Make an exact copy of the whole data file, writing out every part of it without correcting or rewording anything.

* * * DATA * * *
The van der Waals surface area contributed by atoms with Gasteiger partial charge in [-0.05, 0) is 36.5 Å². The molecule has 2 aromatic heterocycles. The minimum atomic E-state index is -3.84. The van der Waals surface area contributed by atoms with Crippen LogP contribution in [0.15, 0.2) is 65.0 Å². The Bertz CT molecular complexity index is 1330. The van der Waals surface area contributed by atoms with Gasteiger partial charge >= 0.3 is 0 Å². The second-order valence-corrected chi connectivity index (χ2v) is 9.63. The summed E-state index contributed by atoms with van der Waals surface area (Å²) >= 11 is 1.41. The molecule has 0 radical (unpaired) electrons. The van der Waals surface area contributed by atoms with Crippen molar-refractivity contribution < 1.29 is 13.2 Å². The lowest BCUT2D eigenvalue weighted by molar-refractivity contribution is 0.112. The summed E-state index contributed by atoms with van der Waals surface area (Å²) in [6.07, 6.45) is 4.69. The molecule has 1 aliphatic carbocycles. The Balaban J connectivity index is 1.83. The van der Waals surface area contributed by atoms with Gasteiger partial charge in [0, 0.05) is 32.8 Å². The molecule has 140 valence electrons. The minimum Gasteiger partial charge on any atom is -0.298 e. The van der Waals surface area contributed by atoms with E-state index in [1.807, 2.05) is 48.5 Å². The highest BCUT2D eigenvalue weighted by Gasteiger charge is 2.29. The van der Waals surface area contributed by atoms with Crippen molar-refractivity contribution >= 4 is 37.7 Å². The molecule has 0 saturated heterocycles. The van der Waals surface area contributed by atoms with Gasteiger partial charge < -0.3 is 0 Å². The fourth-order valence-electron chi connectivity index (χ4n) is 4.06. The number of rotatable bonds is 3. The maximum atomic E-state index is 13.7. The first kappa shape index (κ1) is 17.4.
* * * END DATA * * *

The van der Waals surface area contributed by atoms with Gasteiger partial charge in [-0.05, 0) is 36.5 Å². The molecule has 2 aromatic heterocycles. The minimum atomic E-state index is -3.84. The van der Waals surface area contributed by atoms with Crippen LogP contribution in [0.15, 0.2) is 65.0 Å². The Bertz CT molecular complexity index is 1330. The van der Waals surface area contributed by atoms with Gasteiger partial charge >= 0.3 is 0 Å². The second-order valence-corrected chi connectivity index (χ2v) is 9.63. The summed E-state index contributed by atoms with van der Waals surface area (Å²) >= 11 is 1.41. The molecule has 0 radical (unpaired) electrons. The van der Waals surface area contributed by atoms with Crippen molar-refractivity contribution < 1.29 is 13.2 Å². The lowest BCUT2D eigenvalue weighted by molar-refractivity contribution is 0.112. The summed E-state index contributed by atoms with van der Waals surface area (Å²) in [6.07, 6.45) is 4.69. The molecule has 1 aliphatic carbocycles. The Balaban J connectivity index is 1.83. The van der Waals surface area contributed by atoms with Gasteiger partial charge in [0, 0.05) is 32.8 Å². The molecule has 140 valence electrons. The minimum Gasteiger partial charge on any atom is -0.298 e. The van der Waals surface area contributed by atoms with E-state index in [1.807, 2.05) is 48.5 Å². The highest BCUT2D eigenvalue weighted by Gasteiger charge is 2.29. The van der Waals surface area contributed by atoms with Crippen molar-refractivity contribution >= 4 is 37.7 Å². The molecule has 0 saturated heterocycles. The van der Waals surface area contributed by atoms with Gasteiger partial charge < -0.3 is 0 Å². The fourth-order valence-electron chi connectivity index (χ4n) is 4.06. The number of rotatable bonds is 3. The maximum atomic E-state index is 13.7. The first kappa shape index (κ1) is 17.4.